IRS partners with Georgia Southern University for Adrian Project
Students in former FBI agent Don Berecz’s white-collar crime class at Georgia Southern University recently had a real hands-on opportunity to learn how a criminal investigation operates when they took part in the Adrian Project, an IRS education program that reaches out to colleges and universities across the nation. From combing accounting records, to searching through trash, to handing down a grand jury indictment, this class learned by experience just what it takes to catch a crook.
‘We are an ideal location for the IRS to conduct this program,” said Berecz, director of Georgia Southern University’s Center for Forensic Studies in Accounting and Business. ‘Georgia Southern University is one of only a few colleges and universities nationwide offering a series of courses leading to a certificate, diploma, minor, or a major degree in forensic accounting. The IRS was pleased with the quality of our students and how informed they already are about tracking financial crimes.”
‘We got to use everything we’ve learned so far,” said Brianna Bishop, a senior accounting major from Savannah. ‘From the first briefing through the grand jury, it was exciting to be able to do the work ourselves.”
The Adrian Project’s five-hour exercise began with a briefing on the project and introductions for the four experienced IRS Special Agents who came from Savannah to role-play and coach the undergraduates as the investigations took place. Students were divided into four squads of ‘honorary” special agents, each with a student team leader and an agent who coached them in the fine points of investigation: dealing with a confidential informant; gathering evidence from many sources, including the suspect’s trash; working with other law enforcement agencies; and surveillance. They looked the part, too, as they donned IRS raid jackets, used handcuffs, and uncovered cocaine and weapons the special non-functioning, red-handled simulation weapons used by the IRS for training.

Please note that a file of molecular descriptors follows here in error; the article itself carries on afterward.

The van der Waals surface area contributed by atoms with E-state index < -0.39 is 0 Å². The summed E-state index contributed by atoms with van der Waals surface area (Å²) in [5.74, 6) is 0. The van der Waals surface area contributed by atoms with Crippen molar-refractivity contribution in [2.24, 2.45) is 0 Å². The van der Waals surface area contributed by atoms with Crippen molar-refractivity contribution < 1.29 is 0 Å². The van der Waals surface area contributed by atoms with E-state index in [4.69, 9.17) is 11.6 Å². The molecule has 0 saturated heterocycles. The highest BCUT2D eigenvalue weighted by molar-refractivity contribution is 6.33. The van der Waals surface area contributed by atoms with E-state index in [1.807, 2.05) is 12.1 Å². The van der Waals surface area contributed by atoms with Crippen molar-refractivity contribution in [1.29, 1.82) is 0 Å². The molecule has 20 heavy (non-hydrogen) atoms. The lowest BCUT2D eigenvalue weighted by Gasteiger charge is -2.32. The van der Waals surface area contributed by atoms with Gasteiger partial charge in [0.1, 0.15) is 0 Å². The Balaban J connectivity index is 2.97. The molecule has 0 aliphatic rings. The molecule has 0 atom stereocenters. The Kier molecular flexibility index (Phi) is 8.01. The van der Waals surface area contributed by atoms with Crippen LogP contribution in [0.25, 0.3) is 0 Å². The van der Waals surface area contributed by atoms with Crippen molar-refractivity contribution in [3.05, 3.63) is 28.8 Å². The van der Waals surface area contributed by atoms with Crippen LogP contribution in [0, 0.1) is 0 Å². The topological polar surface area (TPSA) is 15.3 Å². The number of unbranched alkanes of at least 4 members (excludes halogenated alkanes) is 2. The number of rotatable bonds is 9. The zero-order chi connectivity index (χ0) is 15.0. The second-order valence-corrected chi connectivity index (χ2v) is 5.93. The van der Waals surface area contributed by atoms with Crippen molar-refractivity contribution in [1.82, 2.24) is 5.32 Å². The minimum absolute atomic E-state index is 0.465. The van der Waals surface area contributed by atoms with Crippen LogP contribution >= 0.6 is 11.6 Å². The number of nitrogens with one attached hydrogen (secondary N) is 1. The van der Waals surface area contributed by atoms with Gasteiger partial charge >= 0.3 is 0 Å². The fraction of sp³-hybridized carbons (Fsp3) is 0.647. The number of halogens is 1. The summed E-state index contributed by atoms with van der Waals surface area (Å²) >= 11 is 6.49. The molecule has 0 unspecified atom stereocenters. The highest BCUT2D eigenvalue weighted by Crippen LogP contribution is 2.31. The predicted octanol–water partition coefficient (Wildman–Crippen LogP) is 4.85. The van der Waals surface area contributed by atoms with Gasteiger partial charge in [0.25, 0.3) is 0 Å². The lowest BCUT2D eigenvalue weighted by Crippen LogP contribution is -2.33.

Led by their IRS coaches, the groups went through four crime scenarios. One squad searched through trash and found a flyer for an anti-tax rally, another investigated a casino that kept two sets of books. Another squad looked at a fraudulent tax preparer, and the fourth squad arrested a drug dealer, who then ‘rolled over” on his supplier, who turned out to be grossly under-reporting his income.
At this point, Berecz and his class took the Adrian Project one step beyond the standard IRS program. Two days after their investigations, class members responded to their grand jury summons and met at the Bulloch County Courthouse, where they were duly sworn in and charged as a grand jury by the Honorable John Robert Turner of the Ogeechee Judicial Circuit. The evidence found by the fourth squad was turned over to the grand jury, which handed down an indictment.
Joshua Blanchard, a junior accounting major from Brunswick, applauded the IRS agents for allowing the students to ask and answer their own questions. ‘The agents that came to participate were great,” said Blanchard, who served as a squad leader for the group that investigated the fraudulent tax preparer.
‘We enjoy conducting the Adrian Project because it gives us a chance to work interactively with students,” said Supervisory Special Agent Lisa Holtz. ‘They learn about a forensic career opportunity that they wouldn’t otherwise. At Georgia Southern the project operated very well, and some of the students expressed an interest in learning more about working in the IRS Criminal Investigation Division.”
‘The Adrian Project brings white-collar crime right to the students and makes it real,” said Berecz. ‘They conduct the actual activities of law enforcement agents. The hands-on experience is almost always eye-opening for the students who take part, and in many cases, the Adrian Project helps them make important life-altering decisions about how they will continue their education.”